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Alzheimer's Disease

Alzheimer’s Disease Reversed

3 months, 2 weeks ago

2595  0
Posted on Mar 07, 2018, 6 p.m.

Gradually depletion of BACE1 enzymes has been found in a study conducted by researchers from the Cleveland Clinic Lerner Research Institute to completely reverse the formation of amyloid plaques in the brains of model mice with Alzheimer’s disease improving the rodents’ cognitive functions without unwanted toxicity, raising hopes that drugs to target this enzyme will be able to be successful to treat the disease in humans, as published in the Journal of Experimental Medicine.

 

Gradually depletion of BACE1 enzymes has been found in a study conducted by researchers from the Cleveland Clinic Lerner Research Institute to completely reverse the formation of amyloid plaques in the brains of model mice with Alzheimer’s disease improving the rodents’ cognitive functions without unwanted toxicity, raising hopes that drugs to target this enzyme will be able to be successful to treat the disease in humans, as published in the Journal of Experimental Medicine.

 

Early events in the development of Alzheimer’s disease includes an abnormal buildup of beta-amyloid peptide which can form large plaques in the brain and cause disruptions in the function of neuronal synapses. BACE1/beta-secretase helps produce beta-amyloid peptide by cleaving amyloid precursor protein. Drugs which inhibit beta-secretase are being developed as potential candidates in the treatment of Alzheimer’s disease but beta-secretase controls several important processes by cleaving other proteins, these drugs could have serious side effects.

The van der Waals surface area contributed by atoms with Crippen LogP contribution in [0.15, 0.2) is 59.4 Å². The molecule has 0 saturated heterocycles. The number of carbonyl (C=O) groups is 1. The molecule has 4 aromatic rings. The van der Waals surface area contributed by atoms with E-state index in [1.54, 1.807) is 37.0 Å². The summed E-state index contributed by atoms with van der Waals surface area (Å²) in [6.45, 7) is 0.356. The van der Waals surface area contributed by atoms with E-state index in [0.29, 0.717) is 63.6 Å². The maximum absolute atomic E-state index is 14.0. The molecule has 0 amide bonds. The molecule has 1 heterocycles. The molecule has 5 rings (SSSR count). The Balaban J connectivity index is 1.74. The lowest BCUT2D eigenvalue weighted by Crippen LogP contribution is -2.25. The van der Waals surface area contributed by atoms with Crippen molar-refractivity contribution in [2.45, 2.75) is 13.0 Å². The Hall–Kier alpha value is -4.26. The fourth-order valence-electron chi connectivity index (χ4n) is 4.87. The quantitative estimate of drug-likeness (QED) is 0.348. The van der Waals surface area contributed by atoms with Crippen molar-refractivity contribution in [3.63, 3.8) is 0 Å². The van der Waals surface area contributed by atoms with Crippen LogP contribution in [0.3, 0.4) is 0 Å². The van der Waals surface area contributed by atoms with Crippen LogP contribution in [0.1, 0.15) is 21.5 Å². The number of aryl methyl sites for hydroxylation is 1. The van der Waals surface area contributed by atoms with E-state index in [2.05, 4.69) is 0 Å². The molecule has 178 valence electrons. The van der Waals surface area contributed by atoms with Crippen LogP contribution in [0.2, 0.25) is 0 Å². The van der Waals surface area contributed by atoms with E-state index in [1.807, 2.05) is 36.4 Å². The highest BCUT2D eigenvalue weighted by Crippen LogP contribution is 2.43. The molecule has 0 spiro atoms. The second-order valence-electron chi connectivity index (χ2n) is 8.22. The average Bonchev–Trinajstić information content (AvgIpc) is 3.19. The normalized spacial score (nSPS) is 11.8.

Model mice completely lacking in beta-secretase suffer from severe neurodevelopmental defects. Researchers conducted this study to investigate whether inhibiting beta-secretase in adults might be less harmful by generating model mice that gradually lost the enzyme as they grew older. It was observed that these model mice developed normally and appeared to remain perfectly healthy as they grew over time.

 

The model mice were bred to start to develop amyloid plaques and Alzheimer’s disease at 75 days old, the resulting offspring also formed plaques at the same age, even though their beta-secretase levels were close to 50% less than normal. Plaques began to disappear as they continued to age and lose all beta-secretase activity until at a time when at 10 months old they had zero plaques in their brains at all. To the researchers knowledge this is the first display of its kind.

 

Beta-secretase decreased activity also resulted in lower beta-amyloid peptide levels and reversed all other hallmarks of Alzheimer’s disease including the activation of microglial cells and formation of abnormal neuronal processes without unwanted toxicity. Beta-secretase loss improved memory and learning of the model mice. Electrophysiological recordings from the animals showed that beta-secretase depletion only partially restored synaptic function, which suggests that beta-secretase may be a requirement for optimal cognition and synaptic activity.

 

It is hopeful that future studies will help to develop strategies to minimize the synaptic impairments that were observed to arise from beta-secretase inhibition to achieve maximum optimal benefits for patients with Alzheimer’s disease.

 

Materials provided by Rockefeller University Press.

Note: Content may be edited for style and length.

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